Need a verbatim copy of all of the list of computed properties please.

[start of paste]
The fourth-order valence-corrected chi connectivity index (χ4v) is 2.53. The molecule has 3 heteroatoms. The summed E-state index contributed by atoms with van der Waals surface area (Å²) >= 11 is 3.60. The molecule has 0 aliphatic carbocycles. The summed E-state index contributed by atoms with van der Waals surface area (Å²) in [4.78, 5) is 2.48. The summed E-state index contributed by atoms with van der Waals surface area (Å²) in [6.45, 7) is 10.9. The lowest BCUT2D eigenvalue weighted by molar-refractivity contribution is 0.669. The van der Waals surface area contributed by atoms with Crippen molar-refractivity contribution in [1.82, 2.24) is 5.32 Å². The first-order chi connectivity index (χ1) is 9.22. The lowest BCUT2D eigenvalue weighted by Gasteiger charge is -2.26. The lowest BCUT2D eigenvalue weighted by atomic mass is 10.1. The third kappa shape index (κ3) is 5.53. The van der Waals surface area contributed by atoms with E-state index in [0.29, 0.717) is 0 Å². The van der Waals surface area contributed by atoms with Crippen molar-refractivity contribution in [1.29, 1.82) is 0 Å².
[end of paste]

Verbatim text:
The fourth-order valence-corrected chi connectivity index (χ4v) is 2.53. The molecule has 3 heteroatoms. The summed E-state index contributed by atoms with van der Waals surface area (Å²) >= 11 is 3.60. The molecule has 0 aliphatic carbocycles. The summed E-state index contributed by atoms with van der Waals surface area (Å²) in [4.78, 5) is 2.48. The summed E-state index contributed by atoms with van der Waals surface area (Å²) in [6.45, 7) is 10.9. The lowest BCUT2D eigenvalue weighted by molar-refractivity contribution is 0.669. The van der Waals surface area contributed by atoms with Crippen molar-refractivity contribution in [1.82, 2.24) is 5.32 Å². The first-order chi connectivity index (χ1) is 9.22. The lowest BCUT2D eigenvalue weighted by Gasteiger charge is -2.26. The lowest BCUT2D eigenvalue weighted by atomic mass is 10.1. The third kappa shape index (κ3) is 5.53. The van der Waals surface area contributed by atoms with E-state index in [0.29, 0.717) is 0 Å². The van der Waals surface area contributed by atoms with Crippen molar-refractivity contribution in [1.29, 1.82) is 0 Å².